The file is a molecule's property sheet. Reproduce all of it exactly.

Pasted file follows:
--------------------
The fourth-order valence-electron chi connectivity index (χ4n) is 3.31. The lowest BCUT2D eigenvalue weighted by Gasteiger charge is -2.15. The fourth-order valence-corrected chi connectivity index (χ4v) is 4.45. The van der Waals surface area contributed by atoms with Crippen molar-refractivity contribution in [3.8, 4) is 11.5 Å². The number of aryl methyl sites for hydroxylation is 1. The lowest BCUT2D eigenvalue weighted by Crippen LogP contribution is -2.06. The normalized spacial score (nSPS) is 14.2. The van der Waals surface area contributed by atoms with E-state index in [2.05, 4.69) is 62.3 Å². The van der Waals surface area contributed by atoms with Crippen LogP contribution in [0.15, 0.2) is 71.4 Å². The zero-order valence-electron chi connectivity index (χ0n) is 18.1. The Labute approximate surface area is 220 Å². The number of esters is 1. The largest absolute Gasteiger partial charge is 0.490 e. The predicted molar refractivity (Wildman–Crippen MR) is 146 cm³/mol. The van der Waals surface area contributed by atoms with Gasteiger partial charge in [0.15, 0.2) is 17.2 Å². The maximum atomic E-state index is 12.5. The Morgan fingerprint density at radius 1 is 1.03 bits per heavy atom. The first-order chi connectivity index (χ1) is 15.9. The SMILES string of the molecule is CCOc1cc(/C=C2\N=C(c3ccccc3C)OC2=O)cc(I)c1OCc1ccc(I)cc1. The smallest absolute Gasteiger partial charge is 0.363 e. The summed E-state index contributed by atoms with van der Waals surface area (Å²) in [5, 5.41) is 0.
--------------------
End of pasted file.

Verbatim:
The fourth-order valence-electron chi connectivity index (χ4n) is 3.31. The lowest BCUT2D eigenvalue weighted by Gasteiger charge is -2.15. The fourth-order valence-corrected chi connectivity index (χ4v) is 4.45. The van der Waals surface area contributed by atoms with Crippen molar-refractivity contribution in [3.8, 4) is 11.5 Å². The number of aryl methyl sites for hydroxylation is 1. The lowest BCUT2D eigenvalue weighted by Crippen LogP contribution is -2.06. The normalized spacial score (nSPS) is 14.2. The van der Waals surface area contributed by atoms with E-state index in [2.05, 4.69) is 62.3 Å². The van der Waals surface area contributed by atoms with Crippen LogP contribution in [0.15, 0.2) is 71.4 Å². The zero-order valence-electron chi connectivity index (χ0n) is 18.1. The Labute approximate surface area is 220 Å². The number of esters is 1. The largest absolute Gasteiger partial charge is 0.490 e. The predicted molar refractivity (Wildman–Crippen MR) is 146 cm³/mol. The van der Waals surface area contributed by atoms with Gasteiger partial charge in [0.15, 0.2) is 17.2 Å². The maximum atomic E-state index is 12.5. The Morgan fingerprint density at radius 1 is 1.03 bits per heavy atom. The first-order chi connectivity index (χ1) is 15.9. The SMILES string of the molecule is CCOc1cc(/C=C2\N=C(c3ccccc3C)OC2=O)cc(I)c1OCc1ccc(I)cc1. The smallest absolute Gasteiger partial charge is 0.363 e. The summed E-state index contributed by atoms with van der Waals surface area (Å²) in [5, 5.41) is 0.